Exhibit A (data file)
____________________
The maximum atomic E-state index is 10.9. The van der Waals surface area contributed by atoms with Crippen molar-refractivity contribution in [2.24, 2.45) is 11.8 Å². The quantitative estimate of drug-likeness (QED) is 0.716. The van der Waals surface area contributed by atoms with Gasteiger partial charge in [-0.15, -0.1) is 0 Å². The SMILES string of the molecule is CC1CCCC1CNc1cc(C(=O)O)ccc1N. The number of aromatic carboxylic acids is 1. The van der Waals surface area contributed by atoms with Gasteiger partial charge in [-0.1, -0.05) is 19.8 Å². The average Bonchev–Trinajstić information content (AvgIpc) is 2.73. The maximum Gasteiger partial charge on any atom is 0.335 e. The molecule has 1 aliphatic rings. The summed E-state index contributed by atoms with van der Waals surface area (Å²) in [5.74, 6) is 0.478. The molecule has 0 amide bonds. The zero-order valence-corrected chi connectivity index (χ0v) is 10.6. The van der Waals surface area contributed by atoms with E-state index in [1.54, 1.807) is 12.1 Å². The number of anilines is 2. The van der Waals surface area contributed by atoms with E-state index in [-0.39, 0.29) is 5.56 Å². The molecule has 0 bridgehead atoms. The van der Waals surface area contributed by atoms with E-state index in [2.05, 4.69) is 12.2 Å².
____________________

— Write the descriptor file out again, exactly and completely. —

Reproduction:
The maximum atomic E-state index is 10.9. The van der Waals surface area contributed by atoms with Crippen molar-refractivity contribution in [2.24, 2.45) is 11.8 Å². The quantitative estimate of drug-likeness (QED) is 0.716. The van der Waals surface area contributed by atoms with Gasteiger partial charge in [-0.15, -0.1) is 0 Å². The SMILES string of the molecule is CC1CCCC1CNc1cc(C(=O)O)ccc1N. The number of aromatic carboxylic acids is 1. The van der Waals surface area contributed by atoms with Gasteiger partial charge in [-0.1, -0.05) is 19.8 Å². The average Bonchev–Trinajstić information content (AvgIpc) is 2.73. The maximum Gasteiger partial charge on any atom is 0.335 e. The molecule has 1 aliphatic rings. The summed E-state index contributed by atoms with van der Waals surface area (Å²) in [5.74, 6) is 0.478. The molecule has 0 amide bonds. The zero-order valence-corrected chi connectivity index (χ0v) is 10.6. The van der Waals surface area contributed by atoms with E-state index in [1.54, 1.807) is 12.1 Å². The number of anilines is 2. The van der Waals surface area contributed by atoms with E-state index in [-0.39, 0.29) is 5.56 Å². The molecule has 0 bridgehead atoms. The van der Waals surface area contributed by atoms with E-state index in [2.05, 4.69) is 12.2 Å².